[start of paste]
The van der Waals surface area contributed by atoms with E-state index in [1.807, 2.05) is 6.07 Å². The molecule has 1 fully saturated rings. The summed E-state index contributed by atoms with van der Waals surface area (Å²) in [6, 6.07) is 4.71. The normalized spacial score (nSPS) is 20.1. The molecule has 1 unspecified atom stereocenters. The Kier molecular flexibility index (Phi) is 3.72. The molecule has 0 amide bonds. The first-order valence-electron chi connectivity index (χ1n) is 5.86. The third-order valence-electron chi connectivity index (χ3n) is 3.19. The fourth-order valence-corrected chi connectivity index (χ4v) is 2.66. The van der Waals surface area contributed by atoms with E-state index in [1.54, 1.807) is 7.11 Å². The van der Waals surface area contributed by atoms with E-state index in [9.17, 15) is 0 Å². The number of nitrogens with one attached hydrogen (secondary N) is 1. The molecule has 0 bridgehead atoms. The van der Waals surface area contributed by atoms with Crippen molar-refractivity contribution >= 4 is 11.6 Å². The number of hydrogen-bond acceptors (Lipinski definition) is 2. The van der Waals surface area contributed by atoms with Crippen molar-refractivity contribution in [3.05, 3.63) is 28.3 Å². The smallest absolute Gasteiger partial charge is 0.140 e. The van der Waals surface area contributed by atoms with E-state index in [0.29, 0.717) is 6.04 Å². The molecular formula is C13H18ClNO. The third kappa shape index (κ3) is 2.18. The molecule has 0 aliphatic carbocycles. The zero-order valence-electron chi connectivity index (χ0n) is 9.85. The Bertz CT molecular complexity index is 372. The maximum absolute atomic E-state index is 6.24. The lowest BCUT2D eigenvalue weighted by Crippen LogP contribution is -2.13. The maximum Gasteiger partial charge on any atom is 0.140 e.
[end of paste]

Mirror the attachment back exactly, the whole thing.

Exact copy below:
The van der Waals surface area contributed by atoms with E-state index in [1.807, 2.05) is 6.07 Å². The molecule has 1 fully saturated rings. The summed E-state index contributed by atoms with van der Waals surface area (Å²) in [6, 6.07) is 4.71. The normalized spacial score (nSPS) is 20.1. The molecule has 1 unspecified atom stereocenters. The Kier molecular flexibility index (Phi) is 3.72. The molecule has 0 amide bonds. The first-order valence-electron chi connectivity index (χ1n) is 5.86. The third-order valence-electron chi connectivity index (χ3n) is 3.19. The fourth-order valence-corrected chi connectivity index (χ4v) is 2.66. The van der Waals surface area contributed by atoms with E-state index in [1.54, 1.807) is 7.11 Å². The van der Waals surface area contributed by atoms with E-state index in [9.17, 15) is 0 Å². The number of nitrogens with one attached hydrogen (secondary N) is 1. The molecule has 0 bridgehead atoms. The van der Waals surface area contributed by atoms with Crippen molar-refractivity contribution >= 4 is 11.6 Å². The number of hydrogen-bond acceptors (Lipinski definition) is 2. The van der Waals surface area contributed by atoms with Crippen molar-refractivity contribution in [3.05, 3.63) is 28.3 Å². The smallest absolute Gasteiger partial charge is 0.140 e. The van der Waals surface area contributed by atoms with E-state index in [0.29, 0.717) is 6.04 Å². The molecular formula is C13H18ClNO. The third kappa shape index (κ3) is 2.18. The molecule has 0 aliphatic carbocycles. The zero-order valence-electron chi connectivity index (χ0n) is 9.85. The Bertz CT molecular complexity index is 372. The maximum absolute atomic E-state index is 6.24. The lowest BCUT2D eigenvalue weighted by Crippen LogP contribution is -2.13. The maximum Gasteiger partial charge on any atom is 0.140 e.